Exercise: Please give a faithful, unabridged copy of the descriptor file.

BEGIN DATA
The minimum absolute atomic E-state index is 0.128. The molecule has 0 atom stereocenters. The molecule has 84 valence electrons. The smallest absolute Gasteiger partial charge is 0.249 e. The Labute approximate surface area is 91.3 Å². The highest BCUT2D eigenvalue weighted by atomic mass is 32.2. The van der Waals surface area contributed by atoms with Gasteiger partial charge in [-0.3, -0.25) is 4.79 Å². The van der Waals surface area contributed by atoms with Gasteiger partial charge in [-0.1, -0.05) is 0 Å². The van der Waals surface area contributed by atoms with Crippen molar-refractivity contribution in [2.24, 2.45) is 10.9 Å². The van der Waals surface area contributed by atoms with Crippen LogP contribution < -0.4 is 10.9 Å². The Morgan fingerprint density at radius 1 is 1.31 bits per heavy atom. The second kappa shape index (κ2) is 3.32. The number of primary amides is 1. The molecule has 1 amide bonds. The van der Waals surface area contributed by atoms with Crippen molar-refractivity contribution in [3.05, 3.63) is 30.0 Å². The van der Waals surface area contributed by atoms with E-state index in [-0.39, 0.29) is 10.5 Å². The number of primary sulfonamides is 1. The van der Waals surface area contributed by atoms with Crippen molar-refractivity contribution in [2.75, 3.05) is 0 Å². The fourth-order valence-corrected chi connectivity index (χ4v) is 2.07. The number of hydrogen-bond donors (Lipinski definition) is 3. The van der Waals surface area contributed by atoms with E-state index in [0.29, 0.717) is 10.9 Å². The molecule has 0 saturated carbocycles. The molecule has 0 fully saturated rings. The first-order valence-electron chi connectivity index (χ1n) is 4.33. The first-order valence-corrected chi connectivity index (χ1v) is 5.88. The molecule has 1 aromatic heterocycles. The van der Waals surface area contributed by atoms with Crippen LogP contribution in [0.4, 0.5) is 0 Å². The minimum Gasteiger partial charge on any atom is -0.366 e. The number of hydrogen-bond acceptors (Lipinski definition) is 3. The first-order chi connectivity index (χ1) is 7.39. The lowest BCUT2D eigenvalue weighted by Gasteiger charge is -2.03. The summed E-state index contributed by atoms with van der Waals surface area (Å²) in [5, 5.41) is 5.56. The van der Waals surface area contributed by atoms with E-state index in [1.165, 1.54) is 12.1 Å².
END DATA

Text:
The minimum absolute atomic E-state index is 0.128. The molecule has 0 atom stereocenters. The molecule has 84 valence electrons. The smallest absolute Gasteiger partial charge is 0.249 e. The Labute approximate surface area is 91.3 Å². The highest BCUT2D eigenvalue weighted by atomic mass is 32.2. The van der Waals surface area contributed by atoms with Gasteiger partial charge in [-0.3, -0.25) is 4.79 Å². The van der Waals surface area contributed by atoms with Gasteiger partial charge in [-0.1, -0.05) is 0 Å². The van der Waals surface area contributed by atoms with Crippen molar-refractivity contribution in [2.24, 2.45) is 10.9 Å². The van der Waals surface area contributed by atoms with Crippen LogP contribution < -0.4 is 10.9 Å². The Morgan fingerprint density at radius 1 is 1.31 bits per heavy atom. The second kappa shape index (κ2) is 3.32. The number of primary amides is 1. The molecule has 1 amide bonds. The van der Waals surface area contributed by atoms with Crippen molar-refractivity contribution in [3.05, 3.63) is 30.0 Å². The van der Waals surface area contributed by atoms with E-state index in [-0.39, 0.29) is 10.5 Å². The number of primary sulfonamides is 1. The van der Waals surface area contributed by atoms with Crippen molar-refractivity contribution in [2.75, 3.05) is 0 Å². The fourth-order valence-corrected chi connectivity index (χ4v) is 2.07. The number of hydrogen-bond donors (Lipinski definition) is 3. The van der Waals surface area contributed by atoms with E-state index in [0.29, 0.717) is 10.9 Å². The molecule has 0 saturated carbocycles. The molecule has 0 fully saturated rings. The first-order valence-electron chi connectivity index (χ1n) is 4.33. The first-order valence-corrected chi connectivity index (χ1v) is 5.88. The molecule has 1 aromatic heterocycles. The van der Waals surface area contributed by atoms with Crippen LogP contribution in [0.4, 0.5) is 0 Å². The minimum Gasteiger partial charge on any atom is -0.366 e. The number of hydrogen-bond acceptors (Lipinski definition) is 3. The first-order chi connectivity index (χ1) is 7.39. The lowest BCUT2D eigenvalue weighted by Gasteiger charge is -2.03. The summed E-state index contributed by atoms with van der Waals surface area (Å²) in [5, 5.41) is 5.56. The van der Waals surface area contributed by atoms with E-state index in [1.165, 1.54) is 12.1 Å².